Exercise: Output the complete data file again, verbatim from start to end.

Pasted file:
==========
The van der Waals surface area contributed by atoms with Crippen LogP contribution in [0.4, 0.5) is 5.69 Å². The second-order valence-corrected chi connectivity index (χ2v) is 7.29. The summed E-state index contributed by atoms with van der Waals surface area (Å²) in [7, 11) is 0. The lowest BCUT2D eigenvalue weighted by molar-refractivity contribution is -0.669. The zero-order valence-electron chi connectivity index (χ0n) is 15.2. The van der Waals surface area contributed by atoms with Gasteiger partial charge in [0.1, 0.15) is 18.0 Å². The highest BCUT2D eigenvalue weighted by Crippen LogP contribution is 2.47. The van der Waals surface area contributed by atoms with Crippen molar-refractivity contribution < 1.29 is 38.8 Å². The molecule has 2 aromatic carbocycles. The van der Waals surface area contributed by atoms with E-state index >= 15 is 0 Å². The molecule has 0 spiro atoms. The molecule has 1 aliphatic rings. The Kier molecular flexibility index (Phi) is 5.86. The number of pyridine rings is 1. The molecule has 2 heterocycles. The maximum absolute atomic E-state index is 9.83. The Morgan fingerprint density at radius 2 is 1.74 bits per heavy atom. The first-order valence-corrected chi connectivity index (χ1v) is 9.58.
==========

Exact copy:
The van der Waals surface area contributed by atoms with Crippen LogP contribution in [0.4, 0.5) is 5.69 Å². The second-order valence-corrected chi connectivity index (χ2v) is 7.29. The summed E-state index contributed by atoms with van der Waals surface area (Å²) in [7, 11) is 0. The lowest BCUT2D eigenvalue weighted by molar-refractivity contribution is -0.669. The zero-order valence-electron chi connectivity index (χ0n) is 15.2. The van der Waals surface area contributed by atoms with Gasteiger partial charge in [0.1, 0.15) is 18.0 Å². The highest BCUT2D eigenvalue weighted by Crippen LogP contribution is 2.47. The van der Waals surface area contributed by atoms with Crippen molar-refractivity contribution < 1.29 is 38.8 Å². The molecule has 2 aromatic carbocycles. The van der Waals surface area contributed by atoms with E-state index >= 15 is 0 Å². The molecule has 0 spiro atoms. The molecule has 1 aliphatic rings. The Kier molecular flexibility index (Phi) is 5.86. The number of pyridine rings is 1. The molecule has 2 heterocycles. The maximum absolute atomic E-state index is 9.83. The Morgan fingerprint density at radius 2 is 1.74 bits per heavy atom. The first-order valence-corrected chi connectivity index (χ1v) is 9.58.